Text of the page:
The heart of Boeker’s book is her discussion and defense of Locke’s criterion of personal identity in Chapters 5, 6, and 8. As in other places, what she offers in these chapters is not so much a radically novel perspective, but an attempt at synthesizing various different interpretations. A crucial scholarly question concerns Locke’s notion of same consciousness: for Locke, a person remains the same person if and only if she retains the same consciousness: but what does this mean? Combining different proposals from the literature, Boeker in Chapter 5 proposes a “multiple aspects account of same consciousness,” according to which various features—memory, appropriation, as well as a feeling of unity and temporal ordering—are involved in the constitution of sameness of consciousness. And these are just the aspect of same consciousness of which a person is aware. In addition, there are causal relations underlying these aspects. With regard to memory, for example, there is an “ontological foundation that connects the initial experience with the later remembrance of it” (141), and similarly so for the other aspects. In effect it is ultimately these underlying relations that determine personal identity on Boeker’s reading, and she appeals to this thesis to resolve notorious problems about insufficiency and transitivity failure. If having the same consciousness were a mere subjective matter—a matter of what the person now feels, believes she remembers, or appropriates—it would seem that the mere fact that a person A has the same consciousness as a person B cannot be sufficient for A to be the same person as B. Actions and thoughts can, after all, be misremembered, and feelings and appropriations can be misplaced. Having the same consciousness therefore requires more than the presence of these subjective aspects: it requires the presence of the right underlying relations. To be sure, we cannot tell what these relations are. But this doesn’t jeopardize the solution. For what is relevant is God’s perspective, and “God will know whether thoughts and actions belong to a person, since he knows what the metaphysical foundation that connects them at a time and over time [is] and can trace it” (145). Boeker makes a similar move with regard to Locke’s view of the transitivity of personal identity. Again, if having the same consciousness were a merely subjective matter, it would seem that the relation of being the same person is not transitive—a consequence some readers of Locke’s theory have condemned and some applauded. For Boeker, the underlying causal relations, however, are transitive. Since they are what ultimately determines personal identity, the transitivity of personal identity is preserved. As before, the reading Boeker ends up with is not in itself particularly innovative. At its core, it is very close to Shelley Weinberg’s (2016, Ch. 4) objectivist reading: all that separates Boeker’s approach from Weinberg’s are, as Boeker puts it, “reservations about some metaphysical details” (145). Still, the details are important, and the strength of Boeker’s contribution is precisely its careful attention to the inner workings of Locke’s view.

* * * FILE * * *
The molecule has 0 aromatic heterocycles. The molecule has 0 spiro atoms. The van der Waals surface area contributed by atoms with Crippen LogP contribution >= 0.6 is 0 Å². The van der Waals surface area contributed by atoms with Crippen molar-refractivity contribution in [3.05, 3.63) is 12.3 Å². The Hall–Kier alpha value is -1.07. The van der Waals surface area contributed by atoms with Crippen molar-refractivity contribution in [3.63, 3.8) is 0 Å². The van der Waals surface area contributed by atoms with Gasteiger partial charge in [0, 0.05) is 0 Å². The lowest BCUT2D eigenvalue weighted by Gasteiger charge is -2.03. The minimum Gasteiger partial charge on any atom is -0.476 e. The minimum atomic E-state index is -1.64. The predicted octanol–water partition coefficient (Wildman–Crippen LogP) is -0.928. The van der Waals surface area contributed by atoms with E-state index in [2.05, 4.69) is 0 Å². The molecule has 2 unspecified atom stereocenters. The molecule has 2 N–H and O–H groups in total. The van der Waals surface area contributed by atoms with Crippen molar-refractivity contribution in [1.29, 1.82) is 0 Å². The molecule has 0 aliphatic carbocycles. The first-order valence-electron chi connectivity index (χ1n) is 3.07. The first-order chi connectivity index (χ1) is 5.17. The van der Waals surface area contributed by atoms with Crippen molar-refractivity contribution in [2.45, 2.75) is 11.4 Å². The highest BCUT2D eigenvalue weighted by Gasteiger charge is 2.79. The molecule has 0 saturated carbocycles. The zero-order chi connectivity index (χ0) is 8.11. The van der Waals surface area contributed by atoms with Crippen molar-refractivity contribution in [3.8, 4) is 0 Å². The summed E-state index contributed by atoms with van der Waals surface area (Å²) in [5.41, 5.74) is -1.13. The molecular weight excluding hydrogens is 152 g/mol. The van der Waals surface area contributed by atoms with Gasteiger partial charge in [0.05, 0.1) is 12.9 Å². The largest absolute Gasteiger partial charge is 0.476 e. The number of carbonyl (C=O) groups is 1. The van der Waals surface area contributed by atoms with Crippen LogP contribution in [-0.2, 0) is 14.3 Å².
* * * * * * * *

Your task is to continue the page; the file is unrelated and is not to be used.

Throughout the book, and particularly in Chapter 9, Boeker is very clear—and I think completely right—about an immensely important feature of the architecture of Locke’s view: his view of personal identity is designed to capture conditions of just accountability, and, in particular, conditions of accountability before God on the Day of Judgment. On the Last Day, a resurrected person is susceptible to divine punishment or reward for a given action if and only if she is the same person as whoever performed the action in this world. The point of Locke’s criterion of personal identity is to spell out this thesis. Suitability for this purpose, therefore, is a touchstone for any interpretation of Locke’s criterion of personal identity. Defenders of more subjectivist readings, such as Galen Strawson (2013, Ch. 7), often appeal to this as a reason to favor their approach: you are justly accountable for a given action, Locke appears to believe, only if you can “appropriate” the action, and conceive of it as an action you have done and are responsible for. Whether or not you are connected to the action by any underlying relations that are unknown to you, proponents of subjectivist views argue, is irrelevant. Against such charges, Boeker makes a move that echoes Shelley Weinberg’s (2016, Ch. 4) defense of an objectivist reading. What matters for Locke is that a resurrected person on the Day of Judgment can appropriate all the actions she is accountable for. And God can make sure that a person appropriates just those actions to which she is connected by the relevant underlying relations: “by tracing the underlying metaphysical foundation of same consciousness,” Boeker writes, God can “actively participate at the last judgment and make a resurrected person aware of past experience that would otherwise be neglected due to forgetfulness” (194). Rather than undermine the objectivist reading, Boeker argues, this substantiates them: only on objectivist readings is there an objective standard that determines which persons—persons accountable for which actions—God resurrects for the last judgment (see pp182–8).